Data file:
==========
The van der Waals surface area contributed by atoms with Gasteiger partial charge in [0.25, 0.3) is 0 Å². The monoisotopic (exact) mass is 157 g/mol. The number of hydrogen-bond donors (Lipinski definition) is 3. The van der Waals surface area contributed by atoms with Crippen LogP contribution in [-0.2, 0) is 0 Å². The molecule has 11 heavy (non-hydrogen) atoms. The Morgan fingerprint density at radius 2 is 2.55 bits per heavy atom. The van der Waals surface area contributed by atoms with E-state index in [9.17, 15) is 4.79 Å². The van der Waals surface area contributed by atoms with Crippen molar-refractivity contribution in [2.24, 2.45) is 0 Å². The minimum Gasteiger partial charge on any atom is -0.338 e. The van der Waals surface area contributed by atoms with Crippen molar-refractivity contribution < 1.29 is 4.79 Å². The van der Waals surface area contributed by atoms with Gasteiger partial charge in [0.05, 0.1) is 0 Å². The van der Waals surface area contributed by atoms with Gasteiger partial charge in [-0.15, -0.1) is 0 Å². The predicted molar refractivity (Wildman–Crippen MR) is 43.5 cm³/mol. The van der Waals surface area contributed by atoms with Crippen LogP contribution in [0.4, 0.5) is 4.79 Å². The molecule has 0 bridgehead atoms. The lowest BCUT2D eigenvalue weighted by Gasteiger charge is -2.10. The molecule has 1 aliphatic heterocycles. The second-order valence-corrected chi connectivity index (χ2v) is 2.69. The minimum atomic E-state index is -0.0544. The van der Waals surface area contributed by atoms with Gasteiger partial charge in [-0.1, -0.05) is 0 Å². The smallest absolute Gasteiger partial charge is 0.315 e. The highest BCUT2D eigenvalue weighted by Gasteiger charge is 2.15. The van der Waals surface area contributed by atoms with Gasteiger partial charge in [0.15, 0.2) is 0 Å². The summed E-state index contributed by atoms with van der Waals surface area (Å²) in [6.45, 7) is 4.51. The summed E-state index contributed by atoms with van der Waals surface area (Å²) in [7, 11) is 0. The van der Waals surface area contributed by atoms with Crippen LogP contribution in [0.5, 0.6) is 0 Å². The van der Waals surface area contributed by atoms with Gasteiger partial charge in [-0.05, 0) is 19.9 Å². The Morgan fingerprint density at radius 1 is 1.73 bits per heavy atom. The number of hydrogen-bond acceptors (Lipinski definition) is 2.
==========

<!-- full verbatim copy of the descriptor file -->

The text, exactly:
The van der Waals surface area contributed by atoms with Gasteiger partial charge in [0.25, 0.3) is 0 Å². The monoisotopic (exact) mass is 157 g/mol. The number of hydrogen-bond donors (Lipinski definition) is 3. The van der Waals surface area contributed by atoms with Crippen LogP contribution in [-0.2, 0) is 0 Å². The molecule has 11 heavy (non-hydrogen) atoms. The Morgan fingerprint density at radius 2 is 2.55 bits per heavy atom. The van der Waals surface area contributed by atoms with E-state index in [9.17, 15) is 4.79 Å². The van der Waals surface area contributed by atoms with Crippen molar-refractivity contribution in [2.24, 2.45) is 0 Å². The minimum Gasteiger partial charge on any atom is -0.338 e. The van der Waals surface area contributed by atoms with Crippen molar-refractivity contribution < 1.29 is 4.79 Å². The van der Waals surface area contributed by atoms with Gasteiger partial charge in [0.05, 0.1) is 0 Å². The van der Waals surface area contributed by atoms with Gasteiger partial charge in [-0.15, -0.1) is 0 Å². The predicted molar refractivity (Wildman–Crippen MR) is 43.5 cm³/mol. The van der Waals surface area contributed by atoms with Crippen LogP contribution in [0.4, 0.5) is 4.79 Å². The molecule has 0 bridgehead atoms. The lowest BCUT2D eigenvalue weighted by Gasteiger charge is -2.10. The molecule has 1 aliphatic heterocycles. The second-order valence-corrected chi connectivity index (χ2v) is 2.69. The minimum atomic E-state index is -0.0544. The van der Waals surface area contributed by atoms with Gasteiger partial charge in [-0.1, -0.05) is 0 Å². The smallest absolute Gasteiger partial charge is 0.315 e. The highest BCUT2D eigenvalue weighted by Gasteiger charge is 2.15. The van der Waals surface area contributed by atoms with Gasteiger partial charge in [0.15, 0.2) is 0 Å². The summed E-state index contributed by atoms with van der Waals surface area (Å²) in [6.45, 7) is 4.51. The summed E-state index contributed by atoms with van der Waals surface area (Å²) in [7, 11) is 0. The van der Waals surface area contributed by atoms with Crippen LogP contribution in [0.5, 0.6) is 0 Å². The van der Waals surface area contributed by atoms with Gasteiger partial charge in [-0.05, 0) is 19.9 Å². The Morgan fingerprint density at radius 1 is 1.73 bits per heavy atom. The number of hydrogen-bond acceptors (Lipinski definition) is 2.